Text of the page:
The South Carolina Department of Juvenile Justice announced Thursday that it will reform its beleaguered Central Juvenile Jail as part of a settlement agreement with the federal government.
The agreement with the US Department of Justice follows a 2020 report by the federal agency which ordered the state to make changes to the Broad River Road complex in Colombia or face legal action. .
Federal investigators found state officials violated the rights of incarcerated youths by failing to protect them from fights, forcing them to spend days or weeks in solitary confinement for petty crimes and failing to ensure their health mentally when threatening to harm themselves or commit suicide.
The Justice Department reiterated those findings in Thursday’s court papers, noting that agency staff injured children with excessive force, such as choking, punching, kicking and twisting arms. ; and that the agency does not thoroughly investigate allegations of abuse.
State officials agreed to ensure the facilities are adequately staffed, provide rehabilitation programs and review its use-of-force policies, according to the agreement filed in federal court. The state also agreed to hire consultants on personnel and behavior management, overhaul its security camera system, limit its use of solitary confinement, and properly train its staff, among other measures.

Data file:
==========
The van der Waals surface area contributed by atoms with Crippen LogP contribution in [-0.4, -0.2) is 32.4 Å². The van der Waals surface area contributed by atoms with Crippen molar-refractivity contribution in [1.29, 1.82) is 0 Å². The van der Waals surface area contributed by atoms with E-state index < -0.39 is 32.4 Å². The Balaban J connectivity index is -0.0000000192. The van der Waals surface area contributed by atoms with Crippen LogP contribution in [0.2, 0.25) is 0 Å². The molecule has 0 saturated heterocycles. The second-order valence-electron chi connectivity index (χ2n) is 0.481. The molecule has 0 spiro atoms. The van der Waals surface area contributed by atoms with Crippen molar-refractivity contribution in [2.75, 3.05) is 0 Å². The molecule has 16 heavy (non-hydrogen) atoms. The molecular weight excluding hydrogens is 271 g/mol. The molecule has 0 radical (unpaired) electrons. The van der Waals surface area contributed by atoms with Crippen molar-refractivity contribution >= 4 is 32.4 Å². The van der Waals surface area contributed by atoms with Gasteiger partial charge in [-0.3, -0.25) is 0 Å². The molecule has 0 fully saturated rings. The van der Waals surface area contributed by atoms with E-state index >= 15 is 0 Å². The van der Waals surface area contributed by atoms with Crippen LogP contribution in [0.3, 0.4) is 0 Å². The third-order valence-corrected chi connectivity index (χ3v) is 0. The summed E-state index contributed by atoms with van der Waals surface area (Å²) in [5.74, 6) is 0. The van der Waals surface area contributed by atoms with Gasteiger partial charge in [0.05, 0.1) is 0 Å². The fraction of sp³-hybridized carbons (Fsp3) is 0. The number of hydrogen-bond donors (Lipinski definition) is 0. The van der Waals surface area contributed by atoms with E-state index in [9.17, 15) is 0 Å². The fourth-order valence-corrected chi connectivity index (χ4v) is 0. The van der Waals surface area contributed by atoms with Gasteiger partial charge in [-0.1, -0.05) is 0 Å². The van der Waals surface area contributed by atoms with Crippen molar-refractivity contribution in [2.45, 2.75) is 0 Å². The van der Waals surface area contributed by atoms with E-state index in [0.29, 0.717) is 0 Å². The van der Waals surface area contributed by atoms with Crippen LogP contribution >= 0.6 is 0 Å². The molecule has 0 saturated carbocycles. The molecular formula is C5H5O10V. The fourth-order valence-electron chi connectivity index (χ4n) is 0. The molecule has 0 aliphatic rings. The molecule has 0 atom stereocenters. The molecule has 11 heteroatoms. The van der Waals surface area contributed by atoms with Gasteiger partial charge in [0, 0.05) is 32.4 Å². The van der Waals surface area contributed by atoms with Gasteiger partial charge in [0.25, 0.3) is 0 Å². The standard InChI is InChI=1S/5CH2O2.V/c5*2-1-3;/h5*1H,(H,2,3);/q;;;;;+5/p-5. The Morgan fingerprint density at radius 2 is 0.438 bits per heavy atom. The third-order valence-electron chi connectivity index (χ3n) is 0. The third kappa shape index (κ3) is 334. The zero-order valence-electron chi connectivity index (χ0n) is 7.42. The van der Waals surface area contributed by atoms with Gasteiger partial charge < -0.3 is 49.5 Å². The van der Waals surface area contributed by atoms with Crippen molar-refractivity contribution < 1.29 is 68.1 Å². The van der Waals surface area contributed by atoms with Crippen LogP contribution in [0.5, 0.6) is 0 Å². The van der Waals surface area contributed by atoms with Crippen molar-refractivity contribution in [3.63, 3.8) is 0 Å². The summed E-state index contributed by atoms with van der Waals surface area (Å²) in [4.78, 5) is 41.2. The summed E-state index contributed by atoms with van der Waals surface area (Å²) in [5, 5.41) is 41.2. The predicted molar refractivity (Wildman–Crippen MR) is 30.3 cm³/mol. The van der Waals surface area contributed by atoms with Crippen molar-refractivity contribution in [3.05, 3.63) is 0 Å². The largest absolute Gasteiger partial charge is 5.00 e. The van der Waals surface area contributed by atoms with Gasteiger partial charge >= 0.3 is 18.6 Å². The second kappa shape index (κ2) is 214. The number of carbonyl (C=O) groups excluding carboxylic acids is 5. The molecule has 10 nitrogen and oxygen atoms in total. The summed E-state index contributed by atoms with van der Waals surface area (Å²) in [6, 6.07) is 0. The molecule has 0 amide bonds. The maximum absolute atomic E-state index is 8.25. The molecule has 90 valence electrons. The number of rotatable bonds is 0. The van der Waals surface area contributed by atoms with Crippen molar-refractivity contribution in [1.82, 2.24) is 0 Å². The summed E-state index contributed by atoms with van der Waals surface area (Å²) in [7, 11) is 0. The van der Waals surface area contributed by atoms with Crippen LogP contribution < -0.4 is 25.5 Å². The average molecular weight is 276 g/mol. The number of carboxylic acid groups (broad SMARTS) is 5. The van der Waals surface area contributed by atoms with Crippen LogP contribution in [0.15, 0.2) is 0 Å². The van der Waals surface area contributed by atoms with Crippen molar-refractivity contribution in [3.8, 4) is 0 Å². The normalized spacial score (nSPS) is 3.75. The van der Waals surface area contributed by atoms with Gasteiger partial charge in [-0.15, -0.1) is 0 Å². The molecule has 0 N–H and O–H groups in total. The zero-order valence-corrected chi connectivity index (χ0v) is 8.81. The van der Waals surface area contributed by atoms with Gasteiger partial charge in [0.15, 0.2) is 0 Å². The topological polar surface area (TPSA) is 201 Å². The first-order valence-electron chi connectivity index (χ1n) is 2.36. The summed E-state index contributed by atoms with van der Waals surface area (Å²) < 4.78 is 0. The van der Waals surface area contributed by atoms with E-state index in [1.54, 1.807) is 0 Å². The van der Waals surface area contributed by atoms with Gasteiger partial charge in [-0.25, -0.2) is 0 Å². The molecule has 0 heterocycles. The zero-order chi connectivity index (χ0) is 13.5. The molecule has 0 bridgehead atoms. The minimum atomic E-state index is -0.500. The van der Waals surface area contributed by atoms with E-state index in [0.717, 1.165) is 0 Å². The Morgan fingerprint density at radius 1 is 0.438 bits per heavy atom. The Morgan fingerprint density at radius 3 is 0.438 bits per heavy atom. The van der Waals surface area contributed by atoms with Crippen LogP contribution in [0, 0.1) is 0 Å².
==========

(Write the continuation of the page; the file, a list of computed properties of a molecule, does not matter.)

“We are optimistic and committed to using this settlement agreement as an opportunity to institute sweeping reforms that will have a positive impact on young people, their families, our staff and the State of South Carolina,” said Eden Hendrick, acting head of the agency, in a press release. .
Juvenile justice officials acknowledged that the federal findings on the use of force were “worrying,” but said the agency has since taken steps to address those issues.
Hendrick, who took over last fall after then-director Freddie Pough resigned, told lawmakers about his plan to overhaul the agency. She restructured the agency’s leadership, upgraded facilities, instituted sign-up and retention bonuses at the agency to try to fill vacancies for correctional officers, and asked lawmakers for funds to get young people out. mentally ill from the detention facilities in which they are illegally housed, she said earlier. year.
Pough resigned following a scathing state audit, a no-confidence vote by state senators and a walkout by correctional officers at the Broad River Road complex.
Last year’s state audit revealed a number of issues, from an increase in violence at agency facilities to students missing GED tests because they were locked in units. of isolation. Staffing and transportation shortages also meant that some young people did not receive adequate and timely medical care.